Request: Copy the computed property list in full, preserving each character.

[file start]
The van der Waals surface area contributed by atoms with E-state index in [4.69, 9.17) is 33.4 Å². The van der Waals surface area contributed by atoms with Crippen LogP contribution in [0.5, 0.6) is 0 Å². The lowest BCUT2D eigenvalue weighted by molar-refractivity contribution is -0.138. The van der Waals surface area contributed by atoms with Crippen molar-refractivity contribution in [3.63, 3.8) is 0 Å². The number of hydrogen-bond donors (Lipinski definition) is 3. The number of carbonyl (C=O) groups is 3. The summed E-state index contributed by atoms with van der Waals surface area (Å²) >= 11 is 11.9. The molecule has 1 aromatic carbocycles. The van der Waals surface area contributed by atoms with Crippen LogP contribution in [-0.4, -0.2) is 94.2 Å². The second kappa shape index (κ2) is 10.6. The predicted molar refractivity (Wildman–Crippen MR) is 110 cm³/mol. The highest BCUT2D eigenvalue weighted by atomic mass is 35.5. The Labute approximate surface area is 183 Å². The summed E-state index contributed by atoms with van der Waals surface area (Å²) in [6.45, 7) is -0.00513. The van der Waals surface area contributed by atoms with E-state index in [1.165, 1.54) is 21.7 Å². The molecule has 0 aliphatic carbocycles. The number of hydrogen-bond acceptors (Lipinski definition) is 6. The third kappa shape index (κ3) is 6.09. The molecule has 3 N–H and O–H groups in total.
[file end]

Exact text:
The van der Waals surface area contributed by atoms with E-state index in [4.69, 9.17) is 33.4 Å². The van der Waals surface area contributed by atoms with Crippen LogP contribution in [0.5, 0.6) is 0 Å². The lowest BCUT2D eigenvalue weighted by molar-refractivity contribution is -0.138. The van der Waals surface area contributed by atoms with Crippen molar-refractivity contribution in [3.63, 3.8) is 0 Å². The number of hydrogen-bond donors (Lipinski definition) is 3. The number of carbonyl (C=O) groups is 3. The summed E-state index contributed by atoms with van der Waals surface area (Å²) >= 11 is 11.9. The molecule has 1 aromatic carbocycles. The van der Waals surface area contributed by atoms with Crippen LogP contribution in [-0.4, -0.2) is 94.2 Å². The second kappa shape index (κ2) is 10.6. The predicted molar refractivity (Wildman–Crippen MR) is 110 cm³/mol. The highest BCUT2D eigenvalue weighted by atomic mass is 35.5. The Labute approximate surface area is 183 Å². The summed E-state index contributed by atoms with van der Waals surface area (Å²) in [6.45, 7) is -0.00513. The van der Waals surface area contributed by atoms with E-state index in [1.165, 1.54) is 21.7 Å². The molecule has 0 aliphatic carbocycles. The number of hydrogen-bond acceptors (Lipinski definition) is 6. The third kappa shape index (κ3) is 6.09. The molecule has 3 N–H and O–H groups in total.